The Constitution in Congress: Jefferson and the West, 1801-1809

By Currie, David P. | William and Mary Law Review, May 1998 | Go to article overview

The Constitution in Congress: Jefferson and the West, 1801-1809


Currie, David P., William and Mary Law Review


The original understanding of the Constitution, I wrote not so long ago, was forged not in the courts but in Congress and the executive branch.(1)

That was true of the Federalist period, the first twelve years under the new Constitution--a time of great constitutional controversies involving such matters as the Bank of the United States, the Jay Treaty, and the Alien and Sedition Acts and of quaint and curious squabbles now largely forgotten: what to call the president, whether he must accept a salary, how the vice president signs a bill. Some of these disputes sound petty, but even they helped to define what kind of country the United States would be. All of them were initially, and many of them finally, fought out in the executive and legislative branches.

The same was true of the years that followed, when Thomas Jefferson was president.

Jefferson's inauguration was a significant victory for the new system, a peaceful transfer of power from one political party to another, which at the time was not to be taken for granted.(2) "We are all Republicans," he said in his inaugural address, "we are all Federalists."(3) It was a breath of fresh air.

Jefferson's brave words, of course, did not put an end to controversy. His presidency was another exciting time: the Burr conspiracy, the embargo, the war against the Barbary pirates--in which Jefferson, following Washington's example, took a refreshingly narrow view of the president's powers as commander in chief.(4) The Twelfth Amendment, designed with the simple goal of avoiding the near disaster of the 1800 election, proved to be a surprising can of worms, a monument to the difficulty of constitutional drafting.(5) In the great Court fight of Jefferson's first term, which rivaled that of the 1930s, judicial independence suffered grave setbacks in the repeal of the Judiciary Act and the removal of Judge Pickering, only to emerge more firmly entrenched than ever after the dramatic acquittal of Justice Samuel Chase.(6)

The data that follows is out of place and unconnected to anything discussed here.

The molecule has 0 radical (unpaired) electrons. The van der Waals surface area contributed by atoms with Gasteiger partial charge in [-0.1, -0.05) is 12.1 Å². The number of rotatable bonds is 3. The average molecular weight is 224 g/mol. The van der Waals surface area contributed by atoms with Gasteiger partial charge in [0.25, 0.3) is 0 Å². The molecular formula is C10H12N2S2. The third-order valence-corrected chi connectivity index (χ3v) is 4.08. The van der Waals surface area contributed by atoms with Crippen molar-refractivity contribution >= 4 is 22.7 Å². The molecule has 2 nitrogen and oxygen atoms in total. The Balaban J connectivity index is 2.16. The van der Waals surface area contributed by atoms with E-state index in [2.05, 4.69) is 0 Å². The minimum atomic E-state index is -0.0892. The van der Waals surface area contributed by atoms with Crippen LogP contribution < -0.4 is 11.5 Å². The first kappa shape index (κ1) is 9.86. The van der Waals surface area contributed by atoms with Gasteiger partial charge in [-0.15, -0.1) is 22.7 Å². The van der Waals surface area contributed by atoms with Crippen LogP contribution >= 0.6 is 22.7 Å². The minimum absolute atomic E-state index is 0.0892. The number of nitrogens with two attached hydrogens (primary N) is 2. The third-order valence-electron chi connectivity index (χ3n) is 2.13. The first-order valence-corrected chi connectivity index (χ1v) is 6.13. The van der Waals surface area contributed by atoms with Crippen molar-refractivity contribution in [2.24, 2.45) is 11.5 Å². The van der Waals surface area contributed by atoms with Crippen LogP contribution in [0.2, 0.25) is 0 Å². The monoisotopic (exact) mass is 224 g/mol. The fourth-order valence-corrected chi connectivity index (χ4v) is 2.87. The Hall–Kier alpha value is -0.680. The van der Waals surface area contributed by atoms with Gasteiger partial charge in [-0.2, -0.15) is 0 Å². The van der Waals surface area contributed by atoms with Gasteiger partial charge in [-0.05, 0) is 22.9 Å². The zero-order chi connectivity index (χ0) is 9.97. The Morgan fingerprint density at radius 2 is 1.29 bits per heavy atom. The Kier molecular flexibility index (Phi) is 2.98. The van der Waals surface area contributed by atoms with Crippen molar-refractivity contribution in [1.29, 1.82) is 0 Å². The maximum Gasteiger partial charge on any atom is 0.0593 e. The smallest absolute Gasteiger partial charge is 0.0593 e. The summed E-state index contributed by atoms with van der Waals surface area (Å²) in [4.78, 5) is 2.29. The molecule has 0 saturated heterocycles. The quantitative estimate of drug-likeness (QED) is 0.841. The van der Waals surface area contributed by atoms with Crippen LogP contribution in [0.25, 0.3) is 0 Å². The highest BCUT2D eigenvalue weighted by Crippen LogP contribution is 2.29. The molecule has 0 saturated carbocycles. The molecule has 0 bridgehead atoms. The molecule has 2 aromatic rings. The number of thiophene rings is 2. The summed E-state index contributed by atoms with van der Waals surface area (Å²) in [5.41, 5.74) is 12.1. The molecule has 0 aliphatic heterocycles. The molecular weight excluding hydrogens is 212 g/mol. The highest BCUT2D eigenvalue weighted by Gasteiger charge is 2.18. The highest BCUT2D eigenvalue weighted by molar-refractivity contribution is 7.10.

Jefferson's presidency was also a time of significant events in westward expansion: the admission of Ohio, the Louisiana Purchase, and the beginnings of the Cumberland Road. Each of these events raised fundamental constitutional questions. Each was extensively debated in Congress and in the executive branch, not in the courts. And each served as an important precedent when similar issues arose again.

I. OHIO

The Northwest Ordinance contemplated the creation of three to five new states in the territory ceded by individual states to the Union after the Revolution.(7) As soon as any of the areas defined in the Ordinance had sixty thousand free inhabitants it was to be admitted to statehood, and Congress was directed to admit it earlier if that was "consistent with the general interest of the confederacy."(8)

Settlement of the Northwest was retarded, however, by hostile Indians; the first western states admitted were Kentucky and Tennessee.(9) Then Mad Anthony Wayne defeated the Indians at Fallen Timbers, Jay's Treaty dispersed their British protectors, and Thomas Pinckney's treaty opened the Mississippi to western goods.(10) The population of the eastern part of the territory grew by leaps and bounds, and it was separated from the remaining portion, which was christened the "Indiana Territory," in 1800.(11) By 1802 a number of its inhabitants were banging on Congress's door in search of admission to the union.(12)

Although the 1800 census reported that the Eastern Division had a population of only 45,365, a House committee recommended that its inhabitants be authorized "to form for themselves a constitution and State government."(13) Congress obliged,(14) but not without a little bloodletting on the House floor.

The problem was that not everyone in the division favored immediate statehood. Governor Arthur St. Clair did not; the territorial legislature did not; neither did the territorial delegate in Congress, Paul Fearing. …

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